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With the launch of an improved AgraStrip® Soy, Romer Labs reduces the total assay time of its lateral flow device to 11 minutes while maintaining high standards of analytical accuracy. In addition, a new Extraction Reagent will allow for the recovery of processed soy protein.

Romer Labs have announced improvements of the rapid on-site strip test for the detection of soy. The new AgraStrip® Soy can be applied to a variety of finished food products, as well as rinse water and environmental swab samples.

The new AgraStrip® Soy was developed to protect brands and consumers from accidental soy contaminations. It uses a new and improved monoclonal antibody which allows extremely low amounts of soy to be detected in a shorter period of time. The first incubation step is now reduced from 20 to only 5 minutes, leading to a total assay time of 11 minutes.

Furthermore, the new AgraStrip® Extraction Reagent for Processed Soy improves the recovery of processed soy proteins, which are often difficult to detect, and thereby helps to avoid false negative results.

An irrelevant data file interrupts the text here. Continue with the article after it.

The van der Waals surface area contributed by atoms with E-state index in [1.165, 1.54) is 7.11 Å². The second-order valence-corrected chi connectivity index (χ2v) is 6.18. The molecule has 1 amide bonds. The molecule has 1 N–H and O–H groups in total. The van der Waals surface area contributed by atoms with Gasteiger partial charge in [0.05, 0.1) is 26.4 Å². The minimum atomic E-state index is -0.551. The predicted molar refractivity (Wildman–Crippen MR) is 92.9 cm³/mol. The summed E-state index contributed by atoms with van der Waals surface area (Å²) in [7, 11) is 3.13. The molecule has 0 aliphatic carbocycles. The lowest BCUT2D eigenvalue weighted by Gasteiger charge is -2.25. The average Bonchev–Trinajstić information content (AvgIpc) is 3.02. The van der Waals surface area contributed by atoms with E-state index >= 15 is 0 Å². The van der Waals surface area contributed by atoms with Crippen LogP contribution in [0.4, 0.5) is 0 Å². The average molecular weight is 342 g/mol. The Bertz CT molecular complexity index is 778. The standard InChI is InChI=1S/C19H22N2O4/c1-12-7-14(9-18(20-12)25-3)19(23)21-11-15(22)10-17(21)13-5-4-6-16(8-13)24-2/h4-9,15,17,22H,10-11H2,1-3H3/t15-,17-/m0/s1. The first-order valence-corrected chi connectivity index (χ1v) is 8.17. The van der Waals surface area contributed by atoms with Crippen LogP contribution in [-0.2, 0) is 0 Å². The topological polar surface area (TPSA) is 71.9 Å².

We don’t want Santa or our family and friends to suffer food poisoning this Christmas,

so follow these food safety tips…

 

 

 1.Make sure your hands and kitchen utensils are really clean and dry before you start preparing the meal.

 2. Use separate cutting boards and utensils for raw meats and ready to eat foods.

 3. Before preparing foods and between handling raw meat or raw chicken wash hands thoroughly with soap and warm water and dry thoroughly.

 4. Prepare foods as close as possible to eating time.

 5. Before preparing food for Christmas, make sure that there is enough room in the fridge to keep cold food at or less than 5°C.

 6. If there is not enough room in the fridge, remember that soft drinks and alcohol, pickles, jams and other acidic condiments do not require refrigeration to remain safe. Drinks can be kept cold in an esky with ice.

 7. Plan to leave enough time to defrost the turkey safely. A whole turkey is very big so it can be defrosted either in the fridge or on the bench top. The important thing is to make sure that it’s fully defrosted, even in its centre, before it’s cooked.